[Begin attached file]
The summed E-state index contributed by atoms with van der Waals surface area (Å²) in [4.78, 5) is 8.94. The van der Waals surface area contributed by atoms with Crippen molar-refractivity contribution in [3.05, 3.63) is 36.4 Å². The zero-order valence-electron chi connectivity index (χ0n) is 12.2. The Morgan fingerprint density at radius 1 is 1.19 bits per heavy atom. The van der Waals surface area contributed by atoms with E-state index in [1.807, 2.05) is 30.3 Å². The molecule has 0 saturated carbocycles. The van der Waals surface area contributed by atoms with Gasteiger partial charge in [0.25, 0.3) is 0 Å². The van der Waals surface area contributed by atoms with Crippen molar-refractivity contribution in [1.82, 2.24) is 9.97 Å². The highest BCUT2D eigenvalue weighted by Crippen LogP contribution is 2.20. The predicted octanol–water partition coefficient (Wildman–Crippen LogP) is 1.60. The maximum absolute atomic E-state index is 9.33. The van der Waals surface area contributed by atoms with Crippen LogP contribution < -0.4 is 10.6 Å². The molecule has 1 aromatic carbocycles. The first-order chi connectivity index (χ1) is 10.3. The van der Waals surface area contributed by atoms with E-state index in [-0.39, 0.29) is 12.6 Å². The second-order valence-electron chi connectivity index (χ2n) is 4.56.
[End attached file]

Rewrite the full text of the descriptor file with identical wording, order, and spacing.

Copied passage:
The summed E-state index contributed by atoms with van der Waals surface area (Å²) in [4.78, 5) is 8.94. The van der Waals surface area contributed by atoms with Crippen molar-refractivity contribution in [3.05, 3.63) is 36.4 Å². The zero-order valence-electron chi connectivity index (χ0n) is 12.2. The Morgan fingerprint density at radius 1 is 1.19 bits per heavy atom. The van der Waals surface area contributed by atoms with E-state index in [1.807, 2.05) is 30.3 Å². The molecule has 0 saturated carbocycles. The van der Waals surface area contributed by atoms with Gasteiger partial charge in [0.25, 0.3) is 0 Å². The van der Waals surface area contributed by atoms with Crippen molar-refractivity contribution in [1.82, 2.24) is 9.97 Å². The highest BCUT2D eigenvalue weighted by Crippen LogP contribution is 2.20. The predicted octanol–water partition coefficient (Wildman–Crippen LogP) is 1.60. The maximum absolute atomic E-state index is 9.33. The van der Waals surface area contributed by atoms with Crippen LogP contribution < -0.4 is 10.6 Å². The molecule has 1 aromatic carbocycles. The first-order chi connectivity index (χ1) is 10.3. The van der Waals surface area contributed by atoms with E-state index in [-0.39, 0.29) is 12.6 Å². The second-order valence-electron chi connectivity index (χ2n) is 4.56.